Teach Your Parents Well


On March 13, 2019, the United Nations released its sixth Global Environment Outlook report and to no one’s surprise, the news was disheartening.  “Time is running out to prevent the irreversible and dangerous impacts of climate change,” the report states.  It goes on to forecast the impacts that a lack of action will have, including increased global temperatures beyond bearable limits, major species extinction events, severe air and water pollution, increased diseases and land degradation making food sources increasingly scarce to feed an ever-growing world population.

The first of these reports was first issued in 1997, and in the 22 years since then very little has been accomplished to reverse the human caused degradation of the Earth and its ecosystems.  It would appear that our leaders are either unwilling, or unable, to implement the changes that are critical to the sustenance of human life.  As time moves forward we are getting closer and closer to a “tipping point” – a point where action is no longer enough to prevent catastrophe.  Even if scientists cannot agree on exactly when that tipping points exists, nearly 100 percent agree that is does exist.

Please continue to read to the end – it is not all doom and gloom.  I want to make a quick pivot to some inspiring news.  On Friday, March 15th, 2019, tens of thousands of students from around the world in over 100 countries took matters into their own hands and staged a Climate Strike, walking out of their classrooms to raise awareness about the growing climate crisis.  A pessimist may believe that this was a stunt to avoid class time, but in fact, in nearly all cases the action of these students was supported by the teachers and faculties of their schools – after all, teachers are, by their nature, invested in the future – they certainly aren’t motivated by their paychecks.  While I am sure that there were many that viewed it as time off, I am firm in my belief that the vast majority of them were participating out of a mounting desperation to enact change.  Most of them will statistically be living beyond that tipping point.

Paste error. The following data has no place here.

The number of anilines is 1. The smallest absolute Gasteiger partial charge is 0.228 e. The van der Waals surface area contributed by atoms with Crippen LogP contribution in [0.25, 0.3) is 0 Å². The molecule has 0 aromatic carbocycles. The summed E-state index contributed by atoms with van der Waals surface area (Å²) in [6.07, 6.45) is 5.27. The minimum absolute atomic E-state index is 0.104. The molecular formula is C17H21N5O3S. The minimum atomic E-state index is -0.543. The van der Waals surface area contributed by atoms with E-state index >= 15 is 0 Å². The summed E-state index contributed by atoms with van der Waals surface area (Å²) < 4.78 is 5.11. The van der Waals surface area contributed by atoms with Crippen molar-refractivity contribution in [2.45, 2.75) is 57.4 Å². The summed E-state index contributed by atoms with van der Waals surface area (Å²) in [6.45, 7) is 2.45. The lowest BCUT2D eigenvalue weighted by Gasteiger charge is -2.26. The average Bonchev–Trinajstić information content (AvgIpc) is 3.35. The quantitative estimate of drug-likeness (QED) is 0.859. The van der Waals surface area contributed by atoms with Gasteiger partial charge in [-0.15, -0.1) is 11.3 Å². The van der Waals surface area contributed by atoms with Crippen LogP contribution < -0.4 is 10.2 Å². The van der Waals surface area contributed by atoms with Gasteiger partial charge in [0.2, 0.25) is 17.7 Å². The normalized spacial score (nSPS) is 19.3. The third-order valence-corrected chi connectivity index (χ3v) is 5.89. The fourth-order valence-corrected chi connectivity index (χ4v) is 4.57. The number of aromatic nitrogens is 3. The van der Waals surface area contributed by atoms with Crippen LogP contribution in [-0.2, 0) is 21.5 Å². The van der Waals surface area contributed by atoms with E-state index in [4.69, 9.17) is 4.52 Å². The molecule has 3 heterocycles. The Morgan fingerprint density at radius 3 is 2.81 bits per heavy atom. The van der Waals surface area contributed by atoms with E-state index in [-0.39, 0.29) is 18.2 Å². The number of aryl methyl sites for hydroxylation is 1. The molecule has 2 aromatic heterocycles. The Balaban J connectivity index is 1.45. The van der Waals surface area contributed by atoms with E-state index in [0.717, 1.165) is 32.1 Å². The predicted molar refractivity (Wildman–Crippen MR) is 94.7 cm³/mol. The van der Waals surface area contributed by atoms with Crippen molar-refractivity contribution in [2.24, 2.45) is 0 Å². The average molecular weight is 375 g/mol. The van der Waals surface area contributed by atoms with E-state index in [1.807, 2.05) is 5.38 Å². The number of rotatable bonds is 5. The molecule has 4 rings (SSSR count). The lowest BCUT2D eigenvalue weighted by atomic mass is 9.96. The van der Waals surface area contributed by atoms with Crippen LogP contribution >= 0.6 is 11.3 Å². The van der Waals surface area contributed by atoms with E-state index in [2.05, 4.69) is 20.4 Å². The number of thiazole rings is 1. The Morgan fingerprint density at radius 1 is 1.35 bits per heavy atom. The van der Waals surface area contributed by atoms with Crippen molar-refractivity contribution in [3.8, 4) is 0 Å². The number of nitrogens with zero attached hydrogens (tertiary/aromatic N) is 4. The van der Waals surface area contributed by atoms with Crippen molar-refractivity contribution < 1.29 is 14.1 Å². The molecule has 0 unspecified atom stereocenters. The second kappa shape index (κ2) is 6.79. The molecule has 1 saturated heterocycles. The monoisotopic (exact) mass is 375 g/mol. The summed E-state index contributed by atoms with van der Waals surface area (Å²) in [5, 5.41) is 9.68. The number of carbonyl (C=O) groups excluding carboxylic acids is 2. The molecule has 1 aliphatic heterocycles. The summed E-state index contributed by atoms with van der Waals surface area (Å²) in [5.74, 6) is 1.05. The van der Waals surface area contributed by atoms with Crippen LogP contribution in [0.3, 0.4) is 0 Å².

So, take heart.  Not enough of our current leaders have the vision or courage to make the difficult changes that are needed, but if our leaders of the future are embodied in these students, then we do have a fighting chance to change our course.  We can learn from their example.  We must.


On a related note, I strongly recommend watching this TED Talk video featuring Greta Thunberg, the Swedish teen climate activist who started the Climate Strike as an individual action less than a year ago, and it has now spread around the globe.  She has been nominated by the Swedish Parliament for the Nobel Peace Prize.

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